- Candice Choi of the Associated Press reports on ABCNews.com that Hershey has announced it will “explore” shifting away from high fructose corn syrup in some of its products in favor of sugar, due in part to consumer views of corn syrup being less healthy than regular sugar. Choi notes that that there is currently insufficient scientific evidence to show that corn syrup is any worse than regular sugar despite the negative opinion among consumers, and that while Hershey has announced the possibility of phasing out corn syrup in some of its products it has not announced any timetable for the transition.
- Jacob Bunge and Jesse Newman report for the Wall Street Journal that a 16% rise in on farm storage since 2000 has given grain farmers more control over market prices as it allows farmers better control of how much supply is available to the market while also waiting for better prices. Many farmers have even expanded the use of nontraditional grain storage options such as using huge plastic bags capable of holding up to 14,000 bushels each of corn, wheat, or soybeans. In fact corn futures have climbed 15% and soybean futures 10% since September, a period when prices typically remain fairly stagnant or move lower as the new crop hits the market. (Link requires subscription)
- Shawn Conley of the University of Wisconsin reports on Ohio’s Country Journal that while soybean growers in the northern growing regions have been shifting to later maturing varieties over the last decade, a newly released research study shows that maturity group should take a back seat to individual variety genetics when making seed choice for the 2015 season. While the study showed growing areas saw optimal yields with certain maturity groups, there was a substantial range in which yield losses were 10% or less and that seed genetics could easily make up for the yield difference. Conley’s advice is that “As seed decisions are made for 2015, it is fine to keep the relative maturity rating on your check list, just don’t have it near the top!”
EARLIER IN THE WEEK
- A Des Moines Register article on AgriMarketing.com reports that a Chinese woman charged as part of a conspiracy to steal patented GMO corn seeds from test fields was denied a request to visit her family in China ahead of her trial. The woman’s attorney urged that the case against her as a member of the conspiracy was weak and that she could be assured to return for trial to prove her innocence rather than face the risk of receiving an international warrant. The judge in charge of the trial deemed she was too much of a flight risk, particularly as the U.S. and China do not have an extradition agreement which makes it impossible for U.S. officials to retrieve her if she failed to return for trial.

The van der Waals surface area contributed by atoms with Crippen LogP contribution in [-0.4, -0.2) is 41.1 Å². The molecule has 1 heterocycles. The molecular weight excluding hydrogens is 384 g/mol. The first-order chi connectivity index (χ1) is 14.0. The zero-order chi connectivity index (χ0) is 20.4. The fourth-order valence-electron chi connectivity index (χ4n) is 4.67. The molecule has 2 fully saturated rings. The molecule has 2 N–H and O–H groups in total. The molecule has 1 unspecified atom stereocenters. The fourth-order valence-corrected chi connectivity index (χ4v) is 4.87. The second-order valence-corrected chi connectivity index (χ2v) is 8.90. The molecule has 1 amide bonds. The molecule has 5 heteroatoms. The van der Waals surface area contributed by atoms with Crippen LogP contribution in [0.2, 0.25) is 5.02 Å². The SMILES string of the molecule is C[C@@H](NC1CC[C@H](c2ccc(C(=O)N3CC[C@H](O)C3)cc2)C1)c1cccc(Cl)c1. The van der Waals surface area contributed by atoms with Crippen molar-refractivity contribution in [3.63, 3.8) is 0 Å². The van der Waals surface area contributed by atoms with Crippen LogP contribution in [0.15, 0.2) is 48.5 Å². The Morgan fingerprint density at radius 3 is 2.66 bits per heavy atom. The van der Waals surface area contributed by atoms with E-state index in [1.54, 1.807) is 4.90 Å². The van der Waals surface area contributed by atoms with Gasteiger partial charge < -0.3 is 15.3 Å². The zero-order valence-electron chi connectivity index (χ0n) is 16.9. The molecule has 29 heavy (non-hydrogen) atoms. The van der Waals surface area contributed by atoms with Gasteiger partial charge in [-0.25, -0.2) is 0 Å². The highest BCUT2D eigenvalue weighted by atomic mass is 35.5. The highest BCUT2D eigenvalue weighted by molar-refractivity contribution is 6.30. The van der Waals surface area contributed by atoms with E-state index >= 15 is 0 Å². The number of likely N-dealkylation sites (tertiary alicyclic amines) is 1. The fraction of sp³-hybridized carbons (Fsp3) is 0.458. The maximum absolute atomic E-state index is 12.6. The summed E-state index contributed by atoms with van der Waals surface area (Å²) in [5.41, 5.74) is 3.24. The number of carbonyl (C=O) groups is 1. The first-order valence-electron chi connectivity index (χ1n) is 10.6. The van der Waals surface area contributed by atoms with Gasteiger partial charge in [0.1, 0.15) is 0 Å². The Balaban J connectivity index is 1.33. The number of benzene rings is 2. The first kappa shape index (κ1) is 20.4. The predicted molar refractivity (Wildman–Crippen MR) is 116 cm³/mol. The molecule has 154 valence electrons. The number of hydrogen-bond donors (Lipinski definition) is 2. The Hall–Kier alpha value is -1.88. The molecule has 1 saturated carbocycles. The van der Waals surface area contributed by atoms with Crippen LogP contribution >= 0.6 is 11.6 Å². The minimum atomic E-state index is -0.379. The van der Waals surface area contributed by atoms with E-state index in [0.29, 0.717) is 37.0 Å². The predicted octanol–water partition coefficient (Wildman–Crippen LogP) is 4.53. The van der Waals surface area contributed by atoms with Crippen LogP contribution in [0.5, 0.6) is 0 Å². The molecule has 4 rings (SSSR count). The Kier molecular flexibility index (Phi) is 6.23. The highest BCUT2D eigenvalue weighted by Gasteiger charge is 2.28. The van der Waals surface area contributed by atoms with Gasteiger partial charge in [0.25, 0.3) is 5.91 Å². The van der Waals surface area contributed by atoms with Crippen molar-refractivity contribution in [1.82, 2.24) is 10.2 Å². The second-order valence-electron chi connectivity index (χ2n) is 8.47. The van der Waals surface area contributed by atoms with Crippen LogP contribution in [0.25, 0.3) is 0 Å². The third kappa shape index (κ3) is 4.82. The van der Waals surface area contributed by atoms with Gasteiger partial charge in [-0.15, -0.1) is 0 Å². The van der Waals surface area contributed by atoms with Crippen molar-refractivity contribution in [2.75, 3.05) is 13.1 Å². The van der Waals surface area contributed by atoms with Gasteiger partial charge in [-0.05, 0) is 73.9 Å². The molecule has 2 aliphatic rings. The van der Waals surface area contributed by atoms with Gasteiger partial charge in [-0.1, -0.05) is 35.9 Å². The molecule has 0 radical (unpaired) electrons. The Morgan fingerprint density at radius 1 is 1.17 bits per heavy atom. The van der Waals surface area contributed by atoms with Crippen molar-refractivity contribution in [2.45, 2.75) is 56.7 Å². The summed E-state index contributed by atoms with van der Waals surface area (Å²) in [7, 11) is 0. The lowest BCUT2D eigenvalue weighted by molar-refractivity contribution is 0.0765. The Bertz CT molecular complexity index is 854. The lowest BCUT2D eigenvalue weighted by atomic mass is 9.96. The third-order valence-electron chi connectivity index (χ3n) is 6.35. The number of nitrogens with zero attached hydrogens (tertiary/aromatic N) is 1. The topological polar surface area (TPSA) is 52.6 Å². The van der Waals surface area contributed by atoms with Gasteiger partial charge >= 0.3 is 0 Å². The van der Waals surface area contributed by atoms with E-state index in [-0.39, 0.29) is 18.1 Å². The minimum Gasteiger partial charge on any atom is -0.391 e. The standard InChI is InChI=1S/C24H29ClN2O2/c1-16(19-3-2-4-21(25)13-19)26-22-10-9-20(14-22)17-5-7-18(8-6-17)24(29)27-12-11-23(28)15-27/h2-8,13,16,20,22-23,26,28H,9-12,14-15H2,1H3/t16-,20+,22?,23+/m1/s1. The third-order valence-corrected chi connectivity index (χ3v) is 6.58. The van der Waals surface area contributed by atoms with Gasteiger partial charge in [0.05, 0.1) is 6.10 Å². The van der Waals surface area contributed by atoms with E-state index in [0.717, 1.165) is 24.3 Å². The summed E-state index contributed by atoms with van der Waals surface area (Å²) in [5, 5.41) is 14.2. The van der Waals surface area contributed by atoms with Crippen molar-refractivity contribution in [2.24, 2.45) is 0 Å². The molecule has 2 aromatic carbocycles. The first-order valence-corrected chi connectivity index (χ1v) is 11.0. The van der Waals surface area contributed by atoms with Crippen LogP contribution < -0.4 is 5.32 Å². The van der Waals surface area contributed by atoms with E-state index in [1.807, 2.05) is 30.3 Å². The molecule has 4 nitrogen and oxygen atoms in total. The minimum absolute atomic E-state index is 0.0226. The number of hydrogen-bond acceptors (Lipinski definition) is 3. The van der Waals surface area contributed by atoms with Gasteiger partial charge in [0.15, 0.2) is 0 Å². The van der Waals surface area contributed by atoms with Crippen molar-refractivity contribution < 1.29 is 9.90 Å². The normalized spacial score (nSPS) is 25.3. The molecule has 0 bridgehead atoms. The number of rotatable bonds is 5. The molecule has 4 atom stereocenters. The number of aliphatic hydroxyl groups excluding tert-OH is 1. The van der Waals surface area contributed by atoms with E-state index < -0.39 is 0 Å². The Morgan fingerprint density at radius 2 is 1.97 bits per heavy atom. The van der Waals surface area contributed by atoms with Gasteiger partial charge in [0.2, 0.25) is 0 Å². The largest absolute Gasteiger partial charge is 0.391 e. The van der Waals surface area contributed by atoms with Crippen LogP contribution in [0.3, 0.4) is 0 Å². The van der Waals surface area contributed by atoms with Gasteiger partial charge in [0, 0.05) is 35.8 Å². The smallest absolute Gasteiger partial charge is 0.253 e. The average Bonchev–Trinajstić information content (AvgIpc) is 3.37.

- Jonathan Menard reports for the St. Charles Herald-Guide that Archer Daniels Midland Co. has joined the ranks of lawsuits filed against Syngenta for financial losses as a result of ongoing trade debacle caused by Syngenta’s unapproved GMO corn variety.
- Reuters reports that China will begin the 7th year of its corn stockpiling program this week, with procurement prices unchanged from last year and current estimates predicting purchases of 40 million tonnes, down 20 million tonnes from last year. Large government are being blamed for the increased scrutiny of import officials that has resulted in the rejection of numerous shipments of U.S. corn for containing unapproved GMO varieties.
- AgriMoney.com reports that the Brazilian bureau of the USDA has cut forecasts for Brazil’s soybean crop to 92 million tonnes, joining a string of analysts and commentators in reducing the country’s soybean prospects. The U.S. estimate, while 2 million tonnes lower than the official USDA forecast, would still be a record high. The official USDA estimate is up for revision in next week’s reports. Most commentators retain forecasts in the 91-94 million tonne range.
- AgriMoney.com also reports that the U.S. forecast for Argentina’s soybean crop was raised to a record 57 million tonnes, 2 million tonnes higher than the official USDA forecast also up for revision next week. The increase comes despite economic uncertainty in the country and the use of lower quality seeds, as farmers are expected to increase sowing area with the “sole aim … to survive the production cycle.”
- Gil Gullickson reports for Agriculture.com that corn growers should consider 6 questions to prepare for the 2015 season, from seed availability and prices to what diseases to watch for and how to manage them.